The History Of Marienplatz In One Minute

Marienplatz | © Thomas Wolf/WikiCommons
Lily Cichanowicz

Marienplatz (Mary’s Square) has been recognized as Munich’s central plaza since the city was founded in 1158 and is surrounded by a multitude of historic buildings. Some of the most famous of these monumental buildings are the exquisite Neues Rathaus(New Town Hall) and the Mariensäule, with its striking gilded statue of the Virgin Mary poised on top.
The story of Marienplatz begins almost a thousand years ago when it was founded by Henry the Lion, Duke of Bavaria. Back then, the square was known as ‘market square’, a central gathering place for farmers and artisans looking to sell their crops and produce, making it the primary commercial hub in the city. Another reason why the plaza wasn’t yet referred to as ‘Marienplatz’ is because this name specifically refers to the spectacular Mariensäule (Mary’s Column). This towering Marian pillar stands at over 11 meters and is now one of the most recognizable aspects of the platz. Yet, it didn’t exist until 1638, almost 500 years after the market square came into existence. According to historians, Mariensäule was erected as an emblem of Munich’s gratitude to the Swedes for not destroying the city during the Thirty Years War.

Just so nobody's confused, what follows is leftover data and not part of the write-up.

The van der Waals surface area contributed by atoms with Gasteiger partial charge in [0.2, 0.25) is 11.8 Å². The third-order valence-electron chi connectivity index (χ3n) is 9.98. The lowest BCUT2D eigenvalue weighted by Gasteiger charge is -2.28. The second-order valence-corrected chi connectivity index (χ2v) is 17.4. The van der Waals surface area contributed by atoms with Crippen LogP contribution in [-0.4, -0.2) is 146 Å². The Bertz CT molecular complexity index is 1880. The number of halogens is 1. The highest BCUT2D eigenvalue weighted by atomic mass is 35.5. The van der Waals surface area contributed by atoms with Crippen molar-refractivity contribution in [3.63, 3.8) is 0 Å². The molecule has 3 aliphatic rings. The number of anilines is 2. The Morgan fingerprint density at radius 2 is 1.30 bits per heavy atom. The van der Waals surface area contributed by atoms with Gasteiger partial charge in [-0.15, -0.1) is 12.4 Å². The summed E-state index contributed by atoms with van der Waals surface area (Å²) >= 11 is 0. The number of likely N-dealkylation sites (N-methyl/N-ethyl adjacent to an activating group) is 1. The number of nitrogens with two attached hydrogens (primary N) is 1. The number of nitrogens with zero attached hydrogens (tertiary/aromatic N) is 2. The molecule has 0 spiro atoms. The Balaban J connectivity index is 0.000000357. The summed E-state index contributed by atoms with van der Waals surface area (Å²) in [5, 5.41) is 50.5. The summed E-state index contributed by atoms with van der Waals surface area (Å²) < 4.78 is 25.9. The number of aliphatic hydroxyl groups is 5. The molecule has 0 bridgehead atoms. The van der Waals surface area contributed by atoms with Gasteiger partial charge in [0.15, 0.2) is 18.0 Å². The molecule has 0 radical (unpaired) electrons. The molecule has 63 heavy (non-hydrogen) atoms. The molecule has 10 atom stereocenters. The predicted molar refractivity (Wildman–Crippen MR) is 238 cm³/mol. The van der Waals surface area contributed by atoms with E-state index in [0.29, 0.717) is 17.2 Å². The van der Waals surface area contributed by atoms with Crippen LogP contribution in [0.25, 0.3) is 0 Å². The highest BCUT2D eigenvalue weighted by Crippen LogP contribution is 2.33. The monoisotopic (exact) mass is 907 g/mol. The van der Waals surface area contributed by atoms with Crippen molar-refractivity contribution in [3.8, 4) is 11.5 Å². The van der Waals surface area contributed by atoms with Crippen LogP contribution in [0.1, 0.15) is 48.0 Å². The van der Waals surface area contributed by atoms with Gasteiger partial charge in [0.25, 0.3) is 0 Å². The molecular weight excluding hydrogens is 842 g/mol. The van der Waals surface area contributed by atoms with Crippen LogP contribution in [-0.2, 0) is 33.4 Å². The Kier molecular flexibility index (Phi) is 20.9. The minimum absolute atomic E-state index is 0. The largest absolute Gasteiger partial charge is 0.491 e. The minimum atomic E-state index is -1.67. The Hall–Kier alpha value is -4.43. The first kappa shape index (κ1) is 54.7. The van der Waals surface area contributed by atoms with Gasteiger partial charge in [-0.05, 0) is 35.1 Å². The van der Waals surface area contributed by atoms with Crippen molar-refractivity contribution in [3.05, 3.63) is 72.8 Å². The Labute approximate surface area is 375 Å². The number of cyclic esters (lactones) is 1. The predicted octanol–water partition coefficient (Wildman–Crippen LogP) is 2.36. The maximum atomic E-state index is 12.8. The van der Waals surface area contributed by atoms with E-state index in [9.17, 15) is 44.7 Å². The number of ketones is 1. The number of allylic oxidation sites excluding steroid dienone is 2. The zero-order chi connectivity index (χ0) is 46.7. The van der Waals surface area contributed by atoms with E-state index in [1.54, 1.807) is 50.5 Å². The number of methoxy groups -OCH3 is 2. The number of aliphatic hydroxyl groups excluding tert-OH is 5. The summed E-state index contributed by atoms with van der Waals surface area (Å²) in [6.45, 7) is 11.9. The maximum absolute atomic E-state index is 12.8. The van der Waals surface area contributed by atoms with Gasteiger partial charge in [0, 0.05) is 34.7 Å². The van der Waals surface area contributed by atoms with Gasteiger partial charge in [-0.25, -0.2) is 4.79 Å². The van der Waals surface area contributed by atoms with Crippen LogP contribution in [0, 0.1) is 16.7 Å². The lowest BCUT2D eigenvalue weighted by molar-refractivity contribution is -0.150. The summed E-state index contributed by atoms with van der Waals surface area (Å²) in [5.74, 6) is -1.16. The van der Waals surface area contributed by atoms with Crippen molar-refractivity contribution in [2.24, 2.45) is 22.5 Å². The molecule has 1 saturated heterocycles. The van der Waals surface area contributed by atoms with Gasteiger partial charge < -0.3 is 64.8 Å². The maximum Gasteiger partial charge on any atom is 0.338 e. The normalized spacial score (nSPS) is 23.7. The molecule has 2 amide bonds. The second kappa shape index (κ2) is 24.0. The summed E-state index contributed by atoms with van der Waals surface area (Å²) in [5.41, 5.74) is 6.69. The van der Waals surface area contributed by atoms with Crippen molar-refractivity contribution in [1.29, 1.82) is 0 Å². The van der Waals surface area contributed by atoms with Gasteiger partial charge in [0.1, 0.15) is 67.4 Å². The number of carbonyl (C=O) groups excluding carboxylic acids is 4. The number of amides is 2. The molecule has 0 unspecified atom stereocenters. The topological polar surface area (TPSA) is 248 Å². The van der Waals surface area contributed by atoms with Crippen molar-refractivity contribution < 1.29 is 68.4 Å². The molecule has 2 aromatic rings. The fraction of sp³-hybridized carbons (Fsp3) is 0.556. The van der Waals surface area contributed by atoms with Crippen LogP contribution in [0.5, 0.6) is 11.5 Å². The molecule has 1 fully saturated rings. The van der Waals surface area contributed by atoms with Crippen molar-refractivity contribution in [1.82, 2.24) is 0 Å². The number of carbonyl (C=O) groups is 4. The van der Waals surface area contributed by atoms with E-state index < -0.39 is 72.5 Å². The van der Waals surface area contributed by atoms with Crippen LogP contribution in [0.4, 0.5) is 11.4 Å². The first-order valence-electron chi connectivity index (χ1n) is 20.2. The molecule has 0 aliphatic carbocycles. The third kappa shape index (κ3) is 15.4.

clockwise from left: Mariensäule © Bjs/WikiCommons

Marienplatz gained international notoriety as an important tourist destination in Munich during the 1972 Olympics when the square was promoted as a pedestrian area. Since then, many popular venues have popped up here. Additionally, Marienplatz serves as the starting point to one of Munich’s primary shopping avenues, Kaufingerstrasse.

Today, many of the historic points of interest surrounding Marienplatz remain in tact. In addition to the Mariensäule, these include the Fish Fountain, around which the markets historically took place, as well as both the restored Old Town Hall and the sprawling New Town Hall that is designed in stunning gothic revival style. Be sure to catch the famous Glockenspiel (11am, 12pm, and 5pm daily) in the tower alcove of the New Town Hall. These carved wooden figurines routinely re-enact the tournaments and gests that were customary in Marienplatz during the 16th century. Marienplatz is also home to one of Germany’s most iconic Christmas Markets, making it an even more crucial stop on any visit to Munich in December.

With its memorable sites, historical significance, shops, restaurants, no trip to Munich would be complete without a stroll through Marienplatz, a spot that has served as the heart of the city for nearly a millennium.
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